www.indianembassy.at

under Indian flag and carry local cargo. The Shipping Ministry has been discussing the issue with all stakeholders and it will firm up its view in the next few days, said a Government official. Of late, the anti-cabotage lobby has become stronger with large private ports and foreign terminal operators joining hands with shippers and the Government-owned ports. The Indian Private Ports and Terminals Association (IPPTA) has asked the Ministry to allow foreign lines to carry transhipment cargo from one Indian port to another. Currently foreign lines are allowed to load export cargo or unload import cargo at any Indian port, but they cannot pick up an imported consignment for delivery to any other Indian port or aggregate export cargo from different ports to one Indian port. In the process, Indian ports are losing the opportunity to become hub ports, pointed out the association. IPPTA says it is seeking permission to allow foreign vessels to carry only customs sealed transhipment containers bound for export from one Indian port to other. This will help foreign lines to aggregate export cargo and in turn reduce the logistics cost for Indian exporters. R Kishore, President of IPPTA, says Indian shipping lines do not have the capacity to carry transhipment cargo. Even for carrying bulk cargo, Indian shipowners do not have enough barges or small ships. This is evident at ports like Vizag or Haldia, he said. In 2012 the Government had relaxed cabotage regulation for Vallarpadam container terminal near Kochi, run by DP World Dubai, for a period of three years.n

India becomes the first country to ratify the Marrakesh Treaty

I

ndia becomes the first country to ratify the Marrakesh Treaty

to facilitate access to published works for persons who are blind, visually impaired, or otherwise print disabled on 30th June, 2014. So far, 79 WIPO (World Intellectual Property Organisation) member states have signed this Treaty. The Marrakesh treaty will come into force once twenty countries ratify this treaty. Shri Dilip Sinha, the Permanent Representative of India to the United Nations, handed over the the Instrument of Ratification to Mr Francis Gurry, Director General, WIPO at a ceremony organized held during the 28th Session of SCCR (Standing Committee on Copyright and Related Rights) in WIPO Headquarters. The main goal of Marrakesh Treaty is to create a set of mandatory limitations and exceptions for the benefit of the blind, visually impaired and otherwise print disabled (VIPs). It addresses the “book famine” by requiring its contracting parties to adopt national law provisions that permit the reproduction, distribution and making available of published works in accessible formats - such as Braille - to VIPs and to permit exchange of these works across borders by organizations that serve those beneficiaries. Once the Marrakesh Treaty comes into force, it will facilitate access to published works for the millions of blind, visually impaired and otherwise print disabled persons in India. It would go a long way in establishing equal rights and opportunities for education and employment for them. The Treaty will facilitate import of accessible format copies from the member states by the Indian authorized entities such as educational institutions, libraries and other such institutions working for the benefit of visually impaired persons. This will also facilitate translation of imported accessible format copies and export of accessible format copies in Indian languages. The Indian Copyright Act, 2012 is in harmony with the Marrakesh Treaty.n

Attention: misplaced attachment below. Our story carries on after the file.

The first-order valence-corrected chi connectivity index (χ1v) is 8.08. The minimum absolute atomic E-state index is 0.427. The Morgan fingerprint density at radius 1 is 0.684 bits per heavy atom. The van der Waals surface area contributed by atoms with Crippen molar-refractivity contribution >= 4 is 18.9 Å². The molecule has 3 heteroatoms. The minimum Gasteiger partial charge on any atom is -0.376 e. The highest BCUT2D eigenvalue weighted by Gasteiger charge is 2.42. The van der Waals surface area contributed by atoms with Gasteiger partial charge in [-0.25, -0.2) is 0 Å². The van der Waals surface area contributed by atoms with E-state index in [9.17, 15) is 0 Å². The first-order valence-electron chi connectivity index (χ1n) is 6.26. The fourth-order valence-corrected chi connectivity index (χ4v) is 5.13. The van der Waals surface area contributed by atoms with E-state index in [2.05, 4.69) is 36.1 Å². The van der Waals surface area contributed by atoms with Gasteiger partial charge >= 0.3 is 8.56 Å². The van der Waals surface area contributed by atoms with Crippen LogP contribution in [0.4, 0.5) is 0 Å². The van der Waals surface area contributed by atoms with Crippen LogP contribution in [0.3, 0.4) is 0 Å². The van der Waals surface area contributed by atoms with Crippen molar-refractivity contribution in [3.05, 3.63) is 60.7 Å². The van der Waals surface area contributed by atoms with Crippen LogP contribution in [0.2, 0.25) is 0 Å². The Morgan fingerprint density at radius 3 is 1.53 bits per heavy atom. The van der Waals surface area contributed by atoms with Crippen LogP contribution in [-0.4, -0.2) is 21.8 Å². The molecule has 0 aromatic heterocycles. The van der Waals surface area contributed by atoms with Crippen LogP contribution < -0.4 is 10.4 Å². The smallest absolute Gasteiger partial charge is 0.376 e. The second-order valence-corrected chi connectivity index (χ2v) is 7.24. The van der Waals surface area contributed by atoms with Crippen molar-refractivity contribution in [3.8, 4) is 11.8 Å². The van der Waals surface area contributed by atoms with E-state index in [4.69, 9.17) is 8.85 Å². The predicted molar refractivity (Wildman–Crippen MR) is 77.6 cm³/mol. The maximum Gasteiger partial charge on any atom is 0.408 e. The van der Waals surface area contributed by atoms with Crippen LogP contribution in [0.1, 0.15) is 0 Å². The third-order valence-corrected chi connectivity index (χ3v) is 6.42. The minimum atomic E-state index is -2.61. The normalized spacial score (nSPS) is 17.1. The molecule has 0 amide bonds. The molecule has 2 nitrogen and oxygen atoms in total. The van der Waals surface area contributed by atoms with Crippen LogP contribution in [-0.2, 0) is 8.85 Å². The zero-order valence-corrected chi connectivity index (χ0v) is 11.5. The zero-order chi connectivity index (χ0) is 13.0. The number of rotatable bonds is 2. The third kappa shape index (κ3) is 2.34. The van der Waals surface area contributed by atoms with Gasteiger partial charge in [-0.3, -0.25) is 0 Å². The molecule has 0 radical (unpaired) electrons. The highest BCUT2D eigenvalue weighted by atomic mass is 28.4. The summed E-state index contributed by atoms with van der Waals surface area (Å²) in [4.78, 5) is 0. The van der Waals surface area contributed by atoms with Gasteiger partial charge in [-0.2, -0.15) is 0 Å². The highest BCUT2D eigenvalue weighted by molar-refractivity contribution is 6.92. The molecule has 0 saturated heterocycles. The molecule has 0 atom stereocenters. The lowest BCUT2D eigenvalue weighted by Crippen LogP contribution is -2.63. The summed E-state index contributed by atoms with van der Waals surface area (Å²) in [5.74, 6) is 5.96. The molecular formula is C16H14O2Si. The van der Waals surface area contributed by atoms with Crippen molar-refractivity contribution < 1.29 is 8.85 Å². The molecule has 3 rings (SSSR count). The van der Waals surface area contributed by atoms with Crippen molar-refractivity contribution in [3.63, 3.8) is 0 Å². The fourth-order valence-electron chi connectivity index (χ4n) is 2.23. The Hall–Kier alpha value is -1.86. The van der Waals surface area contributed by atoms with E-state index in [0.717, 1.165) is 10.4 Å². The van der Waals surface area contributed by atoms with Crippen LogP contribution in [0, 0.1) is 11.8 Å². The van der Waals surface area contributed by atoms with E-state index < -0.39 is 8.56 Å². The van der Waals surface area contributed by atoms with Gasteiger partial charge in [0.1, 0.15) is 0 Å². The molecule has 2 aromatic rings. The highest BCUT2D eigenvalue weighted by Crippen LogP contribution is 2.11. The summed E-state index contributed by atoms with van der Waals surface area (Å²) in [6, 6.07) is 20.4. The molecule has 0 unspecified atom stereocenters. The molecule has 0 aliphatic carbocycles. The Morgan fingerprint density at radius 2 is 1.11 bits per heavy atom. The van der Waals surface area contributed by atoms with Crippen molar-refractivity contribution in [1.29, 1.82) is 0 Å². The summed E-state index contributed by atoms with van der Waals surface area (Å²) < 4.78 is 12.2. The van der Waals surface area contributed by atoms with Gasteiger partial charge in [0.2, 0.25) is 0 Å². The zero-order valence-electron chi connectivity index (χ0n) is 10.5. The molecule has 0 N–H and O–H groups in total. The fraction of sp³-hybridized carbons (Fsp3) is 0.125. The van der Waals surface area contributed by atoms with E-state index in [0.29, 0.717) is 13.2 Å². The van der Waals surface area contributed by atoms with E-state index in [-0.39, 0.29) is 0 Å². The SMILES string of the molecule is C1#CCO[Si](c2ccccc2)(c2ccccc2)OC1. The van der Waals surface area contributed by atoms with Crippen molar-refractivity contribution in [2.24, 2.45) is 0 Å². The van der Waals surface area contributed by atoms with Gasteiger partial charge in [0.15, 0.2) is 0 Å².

Commerce ministry to completely review free trade agreements

T

he Commerce Ministry will thoroughly review the Free Trade Agreements with various blocks of countries, the Special Economic Zone and the Companies Act, according to Nirmala Sitharaman, Minister of State for Commerce (Independent Charge). “We intend to revive the economy, the manufacturing sector, exports, agriculture, labour and SMEs. All this make part of an economy. If we want to revive the economy, each of the problems in various sectors need to be addressed,” she told newspersons. She was in Chennai to meet the representatives from various industry associations to understand their demands from the Central Government. “I have instructed my ministry to do a complete analysis of each of the FTAs. There are such agreements with several blocks of countries. There are mixed reactions about the FTAs. Not every FTA is seen completely beneficial to India. The ministry will look at it critically and apprise itself of the benefits that the FTAs have given, because in some cases it seems we have leveraged the FTAs lesser than the other side,” she said. The ministry will soon come with a report on how to leverage the existing FTAs, learn lessons from it so that the newer FTAS will be better made to give us better opportunities. Special economic zones Sitharaman said the ministry will also look at the Special Economic Zones and understand the various issues concerning the sector. There is a complete review happening at the secretary-level on SEZ today with the Prime Minister Narendra Modi taking a keen interest on this, she said. Companies Act On the Companies Act, the minister said it has been one of the things India Newsletter • 9